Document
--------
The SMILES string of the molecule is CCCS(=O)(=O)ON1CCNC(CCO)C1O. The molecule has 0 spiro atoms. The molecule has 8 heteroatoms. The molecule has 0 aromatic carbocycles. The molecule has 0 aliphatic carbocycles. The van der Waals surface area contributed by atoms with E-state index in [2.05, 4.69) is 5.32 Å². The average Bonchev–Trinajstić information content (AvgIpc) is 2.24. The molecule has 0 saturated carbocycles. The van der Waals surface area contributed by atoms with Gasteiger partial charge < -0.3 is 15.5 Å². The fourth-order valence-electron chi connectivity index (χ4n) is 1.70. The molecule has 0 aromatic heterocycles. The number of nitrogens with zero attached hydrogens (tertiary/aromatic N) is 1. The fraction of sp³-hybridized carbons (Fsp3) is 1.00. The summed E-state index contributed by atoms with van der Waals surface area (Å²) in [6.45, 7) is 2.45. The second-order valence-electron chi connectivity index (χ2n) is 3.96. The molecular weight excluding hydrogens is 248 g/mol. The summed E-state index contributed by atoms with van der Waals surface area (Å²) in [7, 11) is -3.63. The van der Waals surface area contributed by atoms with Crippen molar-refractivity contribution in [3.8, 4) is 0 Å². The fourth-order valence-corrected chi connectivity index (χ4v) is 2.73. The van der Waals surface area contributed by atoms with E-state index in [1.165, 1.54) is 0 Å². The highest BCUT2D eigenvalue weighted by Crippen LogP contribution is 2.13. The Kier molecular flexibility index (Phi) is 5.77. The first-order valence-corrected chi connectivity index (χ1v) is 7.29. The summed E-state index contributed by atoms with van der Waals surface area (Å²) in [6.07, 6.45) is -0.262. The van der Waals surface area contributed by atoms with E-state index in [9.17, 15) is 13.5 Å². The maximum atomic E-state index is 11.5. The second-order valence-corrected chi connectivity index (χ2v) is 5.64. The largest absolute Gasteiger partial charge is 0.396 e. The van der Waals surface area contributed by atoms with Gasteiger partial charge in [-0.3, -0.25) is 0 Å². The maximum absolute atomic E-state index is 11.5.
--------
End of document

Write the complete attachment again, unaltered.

The SMILES string of the molecule is CCCS(=O)(=O)ON1CCNC(CCO)C1O. The molecule has 0 spiro atoms. The molecule has 8 heteroatoms. The molecule has 0 aromatic carbocycles. The molecule has 0 aliphatic carbocycles. The van der Waals surface area contributed by atoms with E-state index in [2.05, 4.69) is 5.32 Å². The average Bonchev–Trinajstić information content (AvgIpc) is 2.24. The molecule has 0 saturated carbocycles. The van der Waals surface area contributed by atoms with Gasteiger partial charge < -0.3 is 15.5 Å². The fourth-order valence-electron chi connectivity index (χ4n) is 1.70. The molecule has 0 aromatic heterocycles. The number of nitrogens with zero attached hydrogens (tertiary/aromatic N) is 1. The fraction of sp³-hybridized carbons (Fsp3) is 1.00. The summed E-state index contributed by atoms with van der Waals surface area (Å²) in [6.45, 7) is 2.45. The second-order valence-electron chi connectivity index (χ2n) is 3.96. The molecular weight excluding hydrogens is 248 g/mol. The summed E-state index contributed by atoms with van der Waals surface area (Å²) in [7, 11) is -3.63. The van der Waals surface area contributed by atoms with Crippen molar-refractivity contribution in [3.8, 4) is 0 Å². The fourth-order valence-corrected chi connectivity index (χ4v) is 2.73. The van der Waals surface area contributed by atoms with E-state index in [1.165, 1.54) is 0 Å². The highest BCUT2D eigenvalue weighted by Crippen LogP contribution is 2.13. The Kier molecular flexibility index (Phi) is 5.77. The first-order valence-corrected chi connectivity index (χ1v) is 7.29. The summed E-state index contributed by atoms with van der Waals surface area (Å²) in [6.07, 6.45) is -0.262. The van der Waals surface area contributed by atoms with E-state index in [9.17, 15) is 13.5 Å². The maximum atomic E-state index is 11.5. The second-order valence-corrected chi connectivity index (χ2v) is 5.64. The largest absolute Gasteiger partial charge is 0.396 e. The van der Waals surface area contributed by atoms with Gasteiger partial charge in [-0.3, -0.25) is 0 Å². The maximum absolute atomic E-state index is 11.5.